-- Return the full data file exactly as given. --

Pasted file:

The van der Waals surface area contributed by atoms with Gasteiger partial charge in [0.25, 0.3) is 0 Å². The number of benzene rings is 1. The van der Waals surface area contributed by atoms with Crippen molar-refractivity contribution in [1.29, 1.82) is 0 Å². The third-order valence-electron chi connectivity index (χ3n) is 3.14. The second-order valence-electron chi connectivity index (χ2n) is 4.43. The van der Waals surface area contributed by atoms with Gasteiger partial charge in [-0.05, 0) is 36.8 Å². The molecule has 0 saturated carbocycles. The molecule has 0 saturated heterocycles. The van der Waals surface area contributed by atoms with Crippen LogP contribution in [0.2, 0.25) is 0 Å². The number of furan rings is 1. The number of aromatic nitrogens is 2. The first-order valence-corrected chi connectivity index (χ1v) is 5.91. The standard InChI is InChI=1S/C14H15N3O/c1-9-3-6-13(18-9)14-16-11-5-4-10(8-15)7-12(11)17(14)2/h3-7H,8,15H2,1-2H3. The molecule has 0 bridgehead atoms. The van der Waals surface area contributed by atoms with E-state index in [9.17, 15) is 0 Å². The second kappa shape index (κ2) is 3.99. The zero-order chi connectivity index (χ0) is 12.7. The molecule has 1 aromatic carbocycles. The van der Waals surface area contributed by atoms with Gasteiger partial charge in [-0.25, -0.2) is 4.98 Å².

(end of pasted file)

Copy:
The van der Waals surface area contributed by atoms with Gasteiger partial charge in [0.25, 0.3) is 0 Å². The number of benzene rings is 1. The van der Waals surface area contributed by atoms with Crippen molar-refractivity contribution in [1.29, 1.82) is 0 Å². The third-order valence-electron chi connectivity index (χ3n) is 3.14. The second-order valence-electron chi connectivity index (χ2n) is 4.43. The van der Waals surface area contributed by atoms with Gasteiger partial charge in [-0.05, 0) is 36.8 Å². The molecule has 0 saturated carbocycles. The molecule has 0 saturated heterocycles. The van der Waals surface area contributed by atoms with Crippen LogP contribution in [0.2, 0.25) is 0 Å². The number of furan rings is 1. The number of aromatic nitrogens is 2. The first-order valence-corrected chi connectivity index (χ1v) is 5.91. The standard InChI is InChI=1S/C14H15N3O/c1-9-3-6-13(18-9)14-16-11-5-4-10(8-15)7-12(11)17(14)2/h3-7H,8,15H2,1-2H3. The molecule has 0 bridgehead atoms. The van der Waals surface area contributed by atoms with E-state index in [9.17, 15) is 0 Å². The second kappa shape index (κ2) is 3.99. The zero-order chi connectivity index (χ0) is 12.7. The molecule has 1 aromatic carbocycles. The van der Waals surface area contributed by atoms with Gasteiger partial charge in [-0.25, -0.2) is 4.98 Å².